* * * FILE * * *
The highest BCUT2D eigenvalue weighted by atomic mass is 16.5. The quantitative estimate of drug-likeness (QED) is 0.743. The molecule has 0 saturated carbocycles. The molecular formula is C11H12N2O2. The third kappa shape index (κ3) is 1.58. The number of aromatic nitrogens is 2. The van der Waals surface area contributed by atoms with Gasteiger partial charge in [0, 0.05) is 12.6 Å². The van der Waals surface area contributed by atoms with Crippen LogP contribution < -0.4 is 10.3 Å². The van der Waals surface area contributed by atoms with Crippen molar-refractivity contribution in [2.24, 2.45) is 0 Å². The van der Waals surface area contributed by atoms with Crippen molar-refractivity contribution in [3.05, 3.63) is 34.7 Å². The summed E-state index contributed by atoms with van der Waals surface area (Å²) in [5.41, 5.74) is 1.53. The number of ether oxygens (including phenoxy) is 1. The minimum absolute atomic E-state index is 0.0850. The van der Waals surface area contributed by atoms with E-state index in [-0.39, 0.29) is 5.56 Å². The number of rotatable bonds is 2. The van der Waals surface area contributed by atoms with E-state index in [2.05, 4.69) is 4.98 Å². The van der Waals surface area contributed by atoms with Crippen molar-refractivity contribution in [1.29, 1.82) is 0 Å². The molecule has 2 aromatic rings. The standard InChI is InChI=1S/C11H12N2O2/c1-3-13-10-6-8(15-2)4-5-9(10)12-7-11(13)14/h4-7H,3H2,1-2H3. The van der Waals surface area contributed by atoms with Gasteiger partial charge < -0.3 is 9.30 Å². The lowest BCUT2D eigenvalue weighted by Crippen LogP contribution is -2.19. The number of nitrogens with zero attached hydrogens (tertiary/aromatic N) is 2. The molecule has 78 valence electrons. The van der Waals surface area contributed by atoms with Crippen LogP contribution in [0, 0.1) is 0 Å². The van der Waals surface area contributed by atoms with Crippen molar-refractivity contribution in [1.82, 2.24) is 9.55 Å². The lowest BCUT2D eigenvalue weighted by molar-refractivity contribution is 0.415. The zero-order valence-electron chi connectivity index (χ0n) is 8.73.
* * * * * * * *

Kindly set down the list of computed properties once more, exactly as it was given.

The highest BCUT2D eigenvalue weighted by atomic mass is 16.5. The quantitative estimate of drug-likeness (QED) is 0.743. The molecule has 0 saturated carbocycles. The molecular formula is C11H12N2O2. The third kappa shape index (κ3) is 1.58. The number of aromatic nitrogens is 2. The van der Waals surface area contributed by atoms with Gasteiger partial charge in [0, 0.05) is 12.6 Å². The van der Waals surface area contributed by atoms with Crippen LogP contribution < -0.4 is 10.3 Å². The van der Waals surface area contributed by atoms with Crippen molar-refractivity contribution in [2.24, 2.45) is 0 Å². The van der Waals surface area contributed by atoms with Crippen molar-refractivity contribution in [3.05, 3.63) is 34.7 Å². The summed E-state index contributed by atoms with van der Waals surface area (Å²) in [5.41, 5.74) is 1.53. The number of ether oxygens (including phenoxy) is 1. The minimum absolute atomic E-state index is 0.0850. The van der Waals surface area contributed by atoms with E-state index in [-0.39, 0.29) is 5.56 Å². The number of rotatable bonds is 2. The van der Waals surface area contributed by atoms with E-state index in [2.05, 4.69) is 4.98 Å². The van der Waals surface area contributed by atoms with Crippen molar-refractivity contribution in [1.29, 1.82) is 0 Å². The molecule has 2 aromatic rings. The standard InChI is InChI=1S/C11H12N2O2/c1-3-13-10-6-8(15-2)4-5-9(10)12-7-11(13)14/h4-7H,3H2,1-2H3. The van der Waals surface area contributed by atoms with Gasteiger partial charge < -0.3 is 9.30 Å². The lowest BCUT2D eigenvalue weighted by Crippen LogP contribution is -2.19. The number of nitrogens with zero attached hydrogens (tertiary/aromatic N) is 2. The molecule has 78 valence electrons. The van der Waals surface area contributed by atoms with Crippen LogP contribution in [0, 0.1) is 0 Å². The van der Waals surface area contributed by atoms with Crippen molar-refractivity contribution in [1.82, 2.24) is 9.55 Å². The lowest BCUT2D eigenvalue weighted by molar-refractivity contribution is 0.415. The zero-order valence-electron chi connectivity index (χ0n) is 8.73.